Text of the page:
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An employer does not have the right to reduce your salary without your prior consent. Photo for illustrative purpose only

Question: I have been working in a private company for two years. Four months ago, my employer asked me to take an unpaid leave. At first, I refused, but the employer threatened to dismiss me if I refused the leave. Currently, I have returned to work and submitted my resignation after my employer asked me to reduce my salary. My question is, am I legally entitled, according to the new labour law, to demand four months’ salary instead of unpaid leave, which was imposed by the employer? Do I also have the right to demand arbitrary dismissal?

Answer: As per new Labour Law, the worker may, after obtaining the approval of the employer, have an unpaid leave, other than that referred to herein. The leave mentioned in this Article shall not be included in the worker’s service term at the employer or in the period of the contribution in the retirement scheme in accordance with the legislation in force in this regard).

Which means that in case you had signed a document of unpaid leave, it will be not easy to request for these salaries unless you prove that you were under threat by the employer who, as per Article 14 of the new labour law, shall not use any means that would oblige or force the worker, threaten him with any penalty to work for it, or compel him to undertake work or provide a service against his will.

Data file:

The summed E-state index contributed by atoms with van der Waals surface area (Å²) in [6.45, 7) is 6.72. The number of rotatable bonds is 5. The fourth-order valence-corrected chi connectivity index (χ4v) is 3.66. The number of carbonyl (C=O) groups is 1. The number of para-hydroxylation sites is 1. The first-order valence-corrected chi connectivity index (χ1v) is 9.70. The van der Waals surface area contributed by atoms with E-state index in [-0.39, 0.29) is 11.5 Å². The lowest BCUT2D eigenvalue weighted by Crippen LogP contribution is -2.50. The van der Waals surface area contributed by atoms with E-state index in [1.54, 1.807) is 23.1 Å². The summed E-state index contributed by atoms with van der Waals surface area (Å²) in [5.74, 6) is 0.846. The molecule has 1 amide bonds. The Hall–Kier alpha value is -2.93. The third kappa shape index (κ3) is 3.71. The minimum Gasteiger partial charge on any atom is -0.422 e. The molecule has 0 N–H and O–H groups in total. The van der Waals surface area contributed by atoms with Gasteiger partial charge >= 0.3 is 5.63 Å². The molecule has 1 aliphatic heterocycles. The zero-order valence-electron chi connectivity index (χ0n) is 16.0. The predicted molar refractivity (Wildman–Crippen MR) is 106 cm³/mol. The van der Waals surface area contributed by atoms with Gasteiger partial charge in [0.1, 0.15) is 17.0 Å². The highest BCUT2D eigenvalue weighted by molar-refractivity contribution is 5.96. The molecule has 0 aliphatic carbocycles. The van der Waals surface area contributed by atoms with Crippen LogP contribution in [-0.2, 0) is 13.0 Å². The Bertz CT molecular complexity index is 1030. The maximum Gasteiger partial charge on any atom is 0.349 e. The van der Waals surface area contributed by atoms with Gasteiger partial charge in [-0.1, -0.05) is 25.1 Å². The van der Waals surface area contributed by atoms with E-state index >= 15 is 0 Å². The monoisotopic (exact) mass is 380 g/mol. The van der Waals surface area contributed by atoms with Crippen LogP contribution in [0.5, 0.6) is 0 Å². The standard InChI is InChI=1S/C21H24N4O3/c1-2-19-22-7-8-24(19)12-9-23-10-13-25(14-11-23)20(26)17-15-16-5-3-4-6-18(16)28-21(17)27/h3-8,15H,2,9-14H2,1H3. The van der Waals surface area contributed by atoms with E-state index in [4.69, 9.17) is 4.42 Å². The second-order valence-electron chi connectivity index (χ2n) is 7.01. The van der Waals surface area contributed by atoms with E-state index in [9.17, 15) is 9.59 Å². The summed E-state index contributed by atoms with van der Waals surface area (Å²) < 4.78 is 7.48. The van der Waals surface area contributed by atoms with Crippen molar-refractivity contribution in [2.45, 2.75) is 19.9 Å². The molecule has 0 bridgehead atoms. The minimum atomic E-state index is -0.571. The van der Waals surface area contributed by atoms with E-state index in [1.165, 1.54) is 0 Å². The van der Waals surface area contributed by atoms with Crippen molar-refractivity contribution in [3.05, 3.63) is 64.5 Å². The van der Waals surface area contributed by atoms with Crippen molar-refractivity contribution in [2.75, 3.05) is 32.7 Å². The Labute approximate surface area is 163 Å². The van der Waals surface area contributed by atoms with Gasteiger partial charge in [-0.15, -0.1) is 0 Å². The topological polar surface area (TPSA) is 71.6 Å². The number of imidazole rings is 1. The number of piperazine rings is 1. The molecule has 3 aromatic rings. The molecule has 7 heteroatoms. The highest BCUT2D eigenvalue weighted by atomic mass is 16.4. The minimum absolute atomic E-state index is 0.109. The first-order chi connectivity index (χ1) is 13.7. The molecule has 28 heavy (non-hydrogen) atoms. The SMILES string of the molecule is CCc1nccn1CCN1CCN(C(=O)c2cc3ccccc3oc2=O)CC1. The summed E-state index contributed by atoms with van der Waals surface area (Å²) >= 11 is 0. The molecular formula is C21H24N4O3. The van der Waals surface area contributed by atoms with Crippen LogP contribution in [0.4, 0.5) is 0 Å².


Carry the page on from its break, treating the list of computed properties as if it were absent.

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The wage is paid in exchange for work and the employer shall allow the worker to carry out his work. Otherwise, it shall be obliged to pay the wage agreed upon. Article 26 of the law defines the procedures for the worker to quit work if he is not allowed to perform the work agreed upon in the employment contract.

The employer does not have the right to reduce your salary without your prior consent. You have the right to request for arbitrary dismissal on the grounds that your resignation was due to the employer’s violation of obligations and the court will decide whether your case is categorised under Article 47 or not.

The mentioned Article specifies two cases in which the termination by the employer is considered illegitimate and unlawful: If the termination of the worker’s service is due to filing a serious complaint to the Ministry or filing a lawsuit against the employer, whose validity is proven. The employer shall pay fair compensation to the worker estimated by the competent court if it is proven that the termination is unlawful, taking into account the work type and the amount of damage caused to the worker and his service term. It is required in all cases that the amount of compensation does not exceed the worker’s wage for a period of three months, calculated according to the last wage he was obtaining.